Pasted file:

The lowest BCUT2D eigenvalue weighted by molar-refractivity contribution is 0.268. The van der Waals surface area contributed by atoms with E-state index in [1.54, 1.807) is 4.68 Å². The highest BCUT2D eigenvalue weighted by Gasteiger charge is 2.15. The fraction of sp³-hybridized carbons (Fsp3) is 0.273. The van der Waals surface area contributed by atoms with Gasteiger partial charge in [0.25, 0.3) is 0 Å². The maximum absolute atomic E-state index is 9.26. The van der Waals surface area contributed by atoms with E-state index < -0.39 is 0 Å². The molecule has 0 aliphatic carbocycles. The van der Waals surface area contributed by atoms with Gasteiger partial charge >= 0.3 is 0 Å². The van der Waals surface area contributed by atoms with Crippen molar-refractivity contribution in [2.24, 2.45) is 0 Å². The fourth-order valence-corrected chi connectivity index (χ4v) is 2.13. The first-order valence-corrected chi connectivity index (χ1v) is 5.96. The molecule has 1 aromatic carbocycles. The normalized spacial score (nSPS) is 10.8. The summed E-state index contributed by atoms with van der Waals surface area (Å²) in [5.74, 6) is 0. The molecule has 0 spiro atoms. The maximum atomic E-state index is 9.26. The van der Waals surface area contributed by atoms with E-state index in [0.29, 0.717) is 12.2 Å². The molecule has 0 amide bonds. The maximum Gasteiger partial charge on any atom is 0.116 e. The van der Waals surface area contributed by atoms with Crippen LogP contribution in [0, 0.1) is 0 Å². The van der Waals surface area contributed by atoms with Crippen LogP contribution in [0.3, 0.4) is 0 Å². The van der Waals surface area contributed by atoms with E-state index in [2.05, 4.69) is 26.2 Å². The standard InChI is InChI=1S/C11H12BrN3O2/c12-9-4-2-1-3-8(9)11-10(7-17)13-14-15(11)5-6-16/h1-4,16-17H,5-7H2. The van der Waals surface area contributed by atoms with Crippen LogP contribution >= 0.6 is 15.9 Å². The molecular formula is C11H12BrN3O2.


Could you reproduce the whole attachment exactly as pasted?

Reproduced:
The lowest BCUT2D eigenvalue weighted by molar-refractivity contribution is 0.268. The van der Waals surface area contributed by atoms with E-state index in [1.54, 1.807) is 4.68 Å². The highest BCUT2D eigenvalue weighted by Gasteiger charge is 2.15. The fraction of sp³-hybridized carbons (Fsp3) is 0.273. The van der Waals surface area contributed by atoms with Gasteiger partial charge in [0.25, 0.3) is 0 Å². The maximum absolute atomic E-state index is 9.26. The van der Waals surface area contributed by atoms with E-state index < -0.39 is 0 Å². The molecule has 0 aliphatic carbocycles. The van der Waals surface area contributed by atoms with Gasteiger partial charge >= 0.3 is 0 Å². The van der Waals surface area contributed by atoms with Crippen molar-refractivity contribution in [2.24, 2.45) is 0 Å². The fourth-order valence-corrected chi connectivity index (χ4v) is 2.13. The first-order valence-corrected chi connectivity index (χ1v) is 5.96. The molecule has 1 aromatic carbocycles. The normalized spacial score (nSPS) is 10.8. The summed E-state index contributed by atoms with van der Waals surface area (Å²) in [5.74, 6) is 0. The molecule has 0 spiro atoms. The maximum atomic E-state index is 9.26. The van der Waals surface area contributed by atoms with E-state index in [0.29, 0.717) is 12.2 Å². The molecule has 0 amide bonds. The maximum Gasteiger partial charge on any atom is 0.116 e. The van der Waals surface area contributed by atoms with Crippen LogP contribution in [0, 0.1) is 0 Å². The van der Waals surface area contributed by atoms with Crippen LogP contribution in [0.3, 0.4) is 0 Å². The van der Waals surface area contributed by atoms with E-state index in [2.05, 4.69) is 26.2 Å². The standard InChI is InChI=1S/C11H12BrN3O2/c12-9-4-2-1-3-8(9)11-10(7-17)13-14-15(11)5-6-16/h1-4,16-17H,5-7H2. The van der Waals surface area contributed by atoms with Crippen LogP contribution >= 0.6 is 15.9 Å². The molecular formula is C11H12BrN3O2.